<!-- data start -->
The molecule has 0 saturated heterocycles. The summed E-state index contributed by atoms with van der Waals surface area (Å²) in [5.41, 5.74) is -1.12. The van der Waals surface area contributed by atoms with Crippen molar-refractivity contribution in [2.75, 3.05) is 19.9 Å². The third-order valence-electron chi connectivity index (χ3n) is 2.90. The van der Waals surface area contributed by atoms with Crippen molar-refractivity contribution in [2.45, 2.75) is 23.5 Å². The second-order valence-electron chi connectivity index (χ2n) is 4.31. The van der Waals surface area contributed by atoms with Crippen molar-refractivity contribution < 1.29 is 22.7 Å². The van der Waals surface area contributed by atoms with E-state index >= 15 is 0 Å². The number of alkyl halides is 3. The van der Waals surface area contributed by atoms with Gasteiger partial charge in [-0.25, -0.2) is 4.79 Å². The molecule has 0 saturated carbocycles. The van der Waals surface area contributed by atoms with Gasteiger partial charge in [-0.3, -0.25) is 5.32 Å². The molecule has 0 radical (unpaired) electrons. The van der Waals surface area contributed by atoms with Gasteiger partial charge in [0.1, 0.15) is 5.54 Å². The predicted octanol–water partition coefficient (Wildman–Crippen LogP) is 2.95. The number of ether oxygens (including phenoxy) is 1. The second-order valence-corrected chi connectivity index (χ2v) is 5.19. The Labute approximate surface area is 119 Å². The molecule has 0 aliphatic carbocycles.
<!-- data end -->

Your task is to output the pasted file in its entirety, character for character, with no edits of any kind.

The molecule has 0 saturated heterocycles. The summed E-state index contributed by atoms with van der Waals surface area (Å²) in [5.41, 5.74) is -1.12. The van der Waals surface area contributed by atoms with Crippen molar-refractivity contribution in [2.75, 3.05) is 19.9 Å². The third-order valence-electron chi connectivity index (χ3n) is 2.90. The van der Waals surface area contributed by atoms with Crippen molar-refractivity contribution in [2.45, 2.75) is 23.5 Å². The second-order valence-electron chi connectivity index (χ2n) is 4.31. The van der Waals surface area contributed by atoms with Crippen molar-refractivity contribution < 1.29 is 22.7 Å². The van der Waals surface area contributed by atoms with E-state index >= 15 is 0 Å². The number of alkyl halides is 3. The van der Waals surface area contributed by atoms with Gasteiger partial charge in [-0.25, -0.2) is 4.79 Å². The molecule has 0 saturated carbocycles. The van der Waals surface area contributed by atoms with Gasteiger partial charge in [-0.3, -0.25) is 5.32 Å². The molecule has 0 radical (unpaired) electrons. The van der Waals surface area contributed by atoms with Gasteiger partial charge in [0.1, 0.15) is 5.54 Å². The predicted octanol–water partition coefficient (Wildman–Crippen LogP) is 2.95. The number of ether oxygens (including phenoxy) is 1. The second-order valence-corrected chi connectivity index (χ2v) is 5.19. The Labute approximate surface area is 119 Å². The molecule has 0 aliphatic carbocycles.